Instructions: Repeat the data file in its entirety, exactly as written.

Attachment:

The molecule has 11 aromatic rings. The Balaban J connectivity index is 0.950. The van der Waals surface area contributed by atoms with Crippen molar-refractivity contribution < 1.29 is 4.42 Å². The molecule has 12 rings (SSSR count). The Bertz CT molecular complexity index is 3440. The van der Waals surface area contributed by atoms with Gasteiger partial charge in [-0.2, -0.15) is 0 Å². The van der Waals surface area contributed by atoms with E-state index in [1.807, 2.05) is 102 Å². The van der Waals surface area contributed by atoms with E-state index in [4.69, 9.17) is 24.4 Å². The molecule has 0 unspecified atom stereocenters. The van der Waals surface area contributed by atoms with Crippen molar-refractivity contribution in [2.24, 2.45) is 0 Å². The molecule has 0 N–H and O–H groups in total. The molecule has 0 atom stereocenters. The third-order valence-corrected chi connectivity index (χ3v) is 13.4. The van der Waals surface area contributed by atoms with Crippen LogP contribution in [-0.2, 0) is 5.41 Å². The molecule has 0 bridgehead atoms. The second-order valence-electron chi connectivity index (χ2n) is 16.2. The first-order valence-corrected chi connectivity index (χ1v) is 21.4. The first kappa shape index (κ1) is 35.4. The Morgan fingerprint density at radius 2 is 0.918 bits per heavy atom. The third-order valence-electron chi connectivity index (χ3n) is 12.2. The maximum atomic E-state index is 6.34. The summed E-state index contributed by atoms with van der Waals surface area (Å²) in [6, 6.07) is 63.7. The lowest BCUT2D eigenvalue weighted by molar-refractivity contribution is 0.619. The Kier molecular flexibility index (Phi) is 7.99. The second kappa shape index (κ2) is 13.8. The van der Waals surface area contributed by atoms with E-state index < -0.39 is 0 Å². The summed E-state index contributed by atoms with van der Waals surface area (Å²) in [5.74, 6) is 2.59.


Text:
The molecule has 11 aromatic rings. The Balaban J connectivity index is 0.950. The van der Waals surface area contributed by atoms with Crippen molar-refractivity contribution < 1.29 is 4.42 Å². The molecule has 12 rings (SSSR count). The Bertz CT molecular complexity index is 3440. The van der Waals surface area contributed by atoms with Gasteiger partial charge in [-0.2, -0.15) is 0 Å². The van der Waals surface area contributed by atoms with E-state index in [1.807, 2.05) is 102 Å². The van der Waals surface area contributed by atoms with E-state index in [4.69, 9.17) is 24.4 Å². The molecule has 0 unspecified atom stereocenters. The van der Waals surface area contributed by atoms with Crippen molar-refractivity contribution in [2.24, 2.45) is 0 Å². The molecule has 0 N–H and O–H groups in total. The molecule has 0 atom stereocenters. The third-order valence-corrected chi connectivity index (χ3v) is 13.4. The van der Waals surface area contributed by atoms with Crippen LogP contribution in [-0.2, 0) is 5.41 Å². The molecule has 0 bridgehead atoms. The second-order valence-electron chi connectivity index (χ2n) is 16.2. The first-order valence-corrected chi connectivity index (χ1v) is 21.4. The first kappa shape index (κ1) is 35.4. The Morgan fingerprint density at radius 2 is 0.918 bits per heavy atom. The third-order valence-electron chi connectivity index (χ3n) is 12.2. The maximum atomic E-state index is 6.34. The summed E-state index contributed by atoms with van der Waals surface area (Å²) in [6, 6.07) is 63.7. The lowest BCUT2D eigenvalue weighted by molar-refractivity contribution is 0.619. The Kier molecular flexibility index (Phi) is 7.99. The second kappa shape index (κ2) is 13.8. The van der Waals surface area contributed by atoms with E-state index < -0.39 is 0 Å². The summed E-state index contributed by atoms with van der Waals surface area (Å²) in [5.74, 6) is 2.59.